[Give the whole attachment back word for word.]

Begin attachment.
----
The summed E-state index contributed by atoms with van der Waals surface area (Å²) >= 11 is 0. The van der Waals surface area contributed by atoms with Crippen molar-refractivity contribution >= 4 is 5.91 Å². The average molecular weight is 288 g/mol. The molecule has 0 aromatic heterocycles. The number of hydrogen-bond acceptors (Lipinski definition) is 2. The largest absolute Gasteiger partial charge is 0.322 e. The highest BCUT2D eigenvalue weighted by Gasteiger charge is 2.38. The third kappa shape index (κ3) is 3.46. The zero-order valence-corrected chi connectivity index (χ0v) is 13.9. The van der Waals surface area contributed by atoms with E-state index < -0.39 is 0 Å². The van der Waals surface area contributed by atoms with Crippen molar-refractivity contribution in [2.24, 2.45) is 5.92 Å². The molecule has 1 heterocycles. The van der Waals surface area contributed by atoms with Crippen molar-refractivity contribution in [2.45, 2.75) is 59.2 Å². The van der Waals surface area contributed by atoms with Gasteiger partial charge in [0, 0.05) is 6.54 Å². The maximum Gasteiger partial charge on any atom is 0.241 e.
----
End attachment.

The summed E-state index contributed by atoms with van der Waals surface area (Å²) >= 11 is 0. The van der Waals surface area contributed by atoms with Crippen molar-refractivity contribution >= 4 is 5.91 Å². The average molecular weight is 288 g/mol. The molecule has 0 aromatic heterocycles. The number of hydrogen-bond acceptors (Lipinski definition) is 2. The largest absolute Gasteiger partial charge is 0.322 e. The highest BCUT2D eigenvalue weighted by Gasteiger charge is 2.38. The third kappa shape index (κ3) is 3.46. The zero-order valence-corrected chi connectivity index (χ0v) is 13.9. The van der Waals surface area contributed by atoms with E-state index < -0.39 is 0 Å². The van der Waals surface area contributed by atoms with Crippen molar-refractivity contribution in [2.24, 2.45) is 5.92 Å². The molecule has 1 heterocycles. The van der Waals surface area contributed by atoms with Crippen molar-refractivity contribution in [2.45, 2.75) is 59.2 Å². The van der Waals surface area contributed by atoms with Gasteiger partial charge in [0, 0.05) is 6.54 Å². The maximum Gasteiger partial charge on any atom is 0.241 e.